The Jesus of History eBook

This eBook from the Gutenberg Project consists of approximately 209 pages of information about The Jesus of History.
mine, “but the Gospel came and drove them away.”  I do not know what is going to keep them away yet but Jesus Christ.  The Christian read the ancient literature with the same freedom of mind, and was not in bondage to it; he had a new outlook; he could criticize more freely.  One great principle is given by Clement of Alexandria:  “The beautiful, wherever it is, is ours, because it came from our God.”  The Christian read the best books, assimilated them, and lived the freest intellectual life that the world had.  Jesus had set him to be true to fact.  Why had Christian churches to be so much larger than pagan temples?  Why are they so still?  Because the sermon is in the very centre of all Christian worship—­clear, definite Christian teaching about Jesus Christ.  There is no place for an ignorant Christian.  From the very start every Christian had to know and to understand, and he had to read the Gospels; he had to be able to give the reason for his faith.  He was committed to a great propaganda, to the preaching of Jesus, and he had to preach with penetration and appeal.  There they were loyal to the essential idea of Jesus—­they were “sons of fact.”  They read about Jesus,[32] and they knew him, and they knew where they stood.  This has been the essence of the Christian religion.  Put that alongside of the pitiful defence which Plutarch makes of obscene rites, filthy images, foolish traditions.  Who did the thinking in that ancient world?  Again and again it was the Christian.  He out-thought the world.

The old religion crumbled and fell, beaten in thought, in morals, in life, in death.  And by and by the only name for it was paganism, the religion of the back-country village, of the out-of-the-way places.  Christ had conquered.  “Dic tropoeum passionis, dic triumphalem Crucem”, sang Prudentius—­“Sing the trophy of the Passion; sing the all-triumphant Cross.”  The ancients thought that God repeated the whole history of the universe over and over again, like a cinema show.  Some of them thought the kingdoms rise and fall by pure chance.  No, said Prudentius, God planned; God developed the history of mankind; he made Rome for his own purposes, for Christ.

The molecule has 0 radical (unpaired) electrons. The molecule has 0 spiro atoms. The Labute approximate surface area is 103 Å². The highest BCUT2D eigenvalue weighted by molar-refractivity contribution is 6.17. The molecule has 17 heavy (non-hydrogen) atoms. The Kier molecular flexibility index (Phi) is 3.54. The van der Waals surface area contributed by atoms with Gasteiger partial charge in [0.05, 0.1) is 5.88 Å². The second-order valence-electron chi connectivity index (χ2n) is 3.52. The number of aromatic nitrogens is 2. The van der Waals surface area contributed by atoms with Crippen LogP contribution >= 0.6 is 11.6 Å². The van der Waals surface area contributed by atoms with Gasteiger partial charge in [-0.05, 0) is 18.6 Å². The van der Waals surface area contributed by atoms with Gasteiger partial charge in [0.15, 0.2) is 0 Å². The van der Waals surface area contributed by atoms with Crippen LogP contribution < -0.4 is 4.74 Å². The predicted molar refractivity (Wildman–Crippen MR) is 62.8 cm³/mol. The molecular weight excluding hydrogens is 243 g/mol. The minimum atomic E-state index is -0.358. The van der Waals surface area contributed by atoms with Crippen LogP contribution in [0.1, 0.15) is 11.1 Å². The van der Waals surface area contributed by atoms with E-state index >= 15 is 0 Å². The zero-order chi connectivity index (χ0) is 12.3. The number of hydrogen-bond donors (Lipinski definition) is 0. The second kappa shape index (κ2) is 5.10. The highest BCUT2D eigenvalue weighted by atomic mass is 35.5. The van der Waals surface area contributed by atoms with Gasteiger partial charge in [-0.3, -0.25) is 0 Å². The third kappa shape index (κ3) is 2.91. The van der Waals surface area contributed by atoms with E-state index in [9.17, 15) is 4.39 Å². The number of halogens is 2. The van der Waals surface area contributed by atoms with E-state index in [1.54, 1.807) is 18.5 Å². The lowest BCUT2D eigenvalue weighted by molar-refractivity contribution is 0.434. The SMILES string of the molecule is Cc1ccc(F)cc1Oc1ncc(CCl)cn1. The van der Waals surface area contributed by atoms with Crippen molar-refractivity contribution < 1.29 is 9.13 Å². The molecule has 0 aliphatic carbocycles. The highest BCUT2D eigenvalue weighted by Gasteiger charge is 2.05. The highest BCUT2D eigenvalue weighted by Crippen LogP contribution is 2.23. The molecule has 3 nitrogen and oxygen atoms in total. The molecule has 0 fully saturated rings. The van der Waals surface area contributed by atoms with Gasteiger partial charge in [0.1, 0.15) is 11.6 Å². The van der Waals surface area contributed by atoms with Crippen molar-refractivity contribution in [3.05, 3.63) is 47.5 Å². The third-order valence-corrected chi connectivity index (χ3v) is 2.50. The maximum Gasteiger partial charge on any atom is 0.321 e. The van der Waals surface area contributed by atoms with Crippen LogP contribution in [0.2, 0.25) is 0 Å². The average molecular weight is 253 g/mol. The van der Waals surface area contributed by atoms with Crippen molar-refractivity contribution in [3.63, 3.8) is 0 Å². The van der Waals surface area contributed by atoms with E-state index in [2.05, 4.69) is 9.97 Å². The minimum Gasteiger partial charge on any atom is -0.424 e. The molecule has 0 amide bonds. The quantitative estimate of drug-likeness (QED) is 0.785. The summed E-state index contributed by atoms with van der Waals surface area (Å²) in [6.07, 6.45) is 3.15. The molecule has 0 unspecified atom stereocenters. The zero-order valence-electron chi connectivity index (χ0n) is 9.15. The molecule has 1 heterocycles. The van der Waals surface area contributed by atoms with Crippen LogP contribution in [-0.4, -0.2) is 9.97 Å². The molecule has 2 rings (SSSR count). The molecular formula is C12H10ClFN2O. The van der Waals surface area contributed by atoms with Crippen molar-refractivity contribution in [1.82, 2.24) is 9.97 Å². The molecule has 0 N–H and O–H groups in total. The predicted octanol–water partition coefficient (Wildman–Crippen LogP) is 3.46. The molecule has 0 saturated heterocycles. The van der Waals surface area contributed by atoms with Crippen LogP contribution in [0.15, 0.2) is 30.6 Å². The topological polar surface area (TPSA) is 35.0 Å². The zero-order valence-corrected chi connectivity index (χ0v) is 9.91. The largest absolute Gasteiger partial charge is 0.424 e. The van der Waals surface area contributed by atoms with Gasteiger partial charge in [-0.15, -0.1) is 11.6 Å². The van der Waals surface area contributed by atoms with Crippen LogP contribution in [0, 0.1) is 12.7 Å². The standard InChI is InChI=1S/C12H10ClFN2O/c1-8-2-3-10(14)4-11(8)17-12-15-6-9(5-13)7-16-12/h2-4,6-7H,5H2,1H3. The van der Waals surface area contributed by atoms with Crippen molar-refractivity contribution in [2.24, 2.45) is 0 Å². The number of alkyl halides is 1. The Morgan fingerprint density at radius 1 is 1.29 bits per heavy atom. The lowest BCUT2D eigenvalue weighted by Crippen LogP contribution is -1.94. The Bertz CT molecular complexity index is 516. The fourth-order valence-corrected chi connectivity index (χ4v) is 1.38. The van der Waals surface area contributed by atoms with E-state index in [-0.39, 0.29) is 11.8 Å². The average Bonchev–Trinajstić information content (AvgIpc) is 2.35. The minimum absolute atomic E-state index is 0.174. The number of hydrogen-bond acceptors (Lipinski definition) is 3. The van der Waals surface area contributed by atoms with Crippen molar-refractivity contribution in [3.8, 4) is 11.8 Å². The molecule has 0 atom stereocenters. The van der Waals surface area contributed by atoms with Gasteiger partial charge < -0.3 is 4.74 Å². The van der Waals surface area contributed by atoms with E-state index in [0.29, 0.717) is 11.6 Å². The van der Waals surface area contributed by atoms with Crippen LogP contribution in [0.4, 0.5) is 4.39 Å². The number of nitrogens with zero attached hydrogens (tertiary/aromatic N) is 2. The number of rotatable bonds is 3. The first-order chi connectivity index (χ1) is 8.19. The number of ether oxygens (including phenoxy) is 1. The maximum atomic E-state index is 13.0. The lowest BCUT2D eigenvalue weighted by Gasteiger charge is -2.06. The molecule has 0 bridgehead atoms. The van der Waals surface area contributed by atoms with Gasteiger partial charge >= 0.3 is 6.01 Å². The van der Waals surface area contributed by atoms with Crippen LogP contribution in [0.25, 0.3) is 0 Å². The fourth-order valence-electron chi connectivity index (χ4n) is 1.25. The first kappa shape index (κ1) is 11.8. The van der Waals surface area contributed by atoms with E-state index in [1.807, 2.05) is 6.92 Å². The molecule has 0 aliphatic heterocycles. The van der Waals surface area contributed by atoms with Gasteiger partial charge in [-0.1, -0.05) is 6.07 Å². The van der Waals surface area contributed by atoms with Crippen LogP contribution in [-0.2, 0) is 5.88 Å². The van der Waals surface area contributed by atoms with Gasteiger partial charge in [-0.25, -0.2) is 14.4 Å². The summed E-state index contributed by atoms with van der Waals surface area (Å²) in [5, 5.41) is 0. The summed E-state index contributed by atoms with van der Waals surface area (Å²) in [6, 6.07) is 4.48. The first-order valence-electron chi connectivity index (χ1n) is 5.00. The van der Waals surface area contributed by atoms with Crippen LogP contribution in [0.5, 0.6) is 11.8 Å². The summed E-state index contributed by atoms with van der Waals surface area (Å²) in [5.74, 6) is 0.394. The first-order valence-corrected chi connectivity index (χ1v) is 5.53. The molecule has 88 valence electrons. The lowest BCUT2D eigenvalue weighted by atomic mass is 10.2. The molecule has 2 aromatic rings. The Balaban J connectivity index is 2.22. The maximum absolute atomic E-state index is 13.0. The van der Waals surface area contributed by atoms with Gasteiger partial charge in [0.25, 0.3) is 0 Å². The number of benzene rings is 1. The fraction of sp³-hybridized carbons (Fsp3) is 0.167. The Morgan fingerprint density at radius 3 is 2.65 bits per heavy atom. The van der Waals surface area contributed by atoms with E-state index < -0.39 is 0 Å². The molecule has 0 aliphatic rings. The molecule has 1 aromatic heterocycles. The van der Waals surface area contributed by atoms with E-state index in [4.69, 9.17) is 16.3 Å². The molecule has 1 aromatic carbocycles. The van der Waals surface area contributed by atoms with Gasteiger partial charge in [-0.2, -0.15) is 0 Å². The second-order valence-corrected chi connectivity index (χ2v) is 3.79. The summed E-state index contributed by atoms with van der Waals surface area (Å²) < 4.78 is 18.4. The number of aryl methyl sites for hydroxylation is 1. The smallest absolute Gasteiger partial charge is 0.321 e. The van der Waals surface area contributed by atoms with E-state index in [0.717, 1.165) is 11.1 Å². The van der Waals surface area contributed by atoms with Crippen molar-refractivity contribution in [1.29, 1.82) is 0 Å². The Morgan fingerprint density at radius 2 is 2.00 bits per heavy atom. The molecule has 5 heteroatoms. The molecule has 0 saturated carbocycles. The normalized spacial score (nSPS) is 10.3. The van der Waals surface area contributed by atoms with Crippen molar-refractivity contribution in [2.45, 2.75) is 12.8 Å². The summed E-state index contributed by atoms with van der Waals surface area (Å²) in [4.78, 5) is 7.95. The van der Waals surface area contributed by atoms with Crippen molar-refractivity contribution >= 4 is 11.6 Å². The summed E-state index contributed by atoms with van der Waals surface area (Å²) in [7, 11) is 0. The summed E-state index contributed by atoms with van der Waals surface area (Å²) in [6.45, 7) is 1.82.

What is the explanation of it?  We who live in a rational universe, where real results come from real causes, must ask what is the power that has carried the Christian Church to victory over that great old religion.  And there is another question:  is this story going to be repeated?  What is there about Shiva, Kali, or Shri Krishna that essentially differentiates them from the gods of Greece and Rome and Egypt?  Tradition, legend, philosophy—­point by point, we find the same thing; and we find the same Christian Church, with the same ideals, facing the same conflict.  What will be the result?  The result will be the same.  We have seen in China, in the last two decades, how the Christian Church is true to its traditions; how men can die for Jesus Christ.  In the Greek Church—­a suffering Church—­on the round sacramental wafer there is a cross, and in the four corners there are the eight letters, IE, XE, NI, KA, “Jesus Christ conquers.”  That is the story of the Christian Church in the Roman Empire.  That is the story which, please God, we shall see again in India.  “Jesus Christ conquers.”

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The Jesus of History from Project Gutenberg. Public domain.
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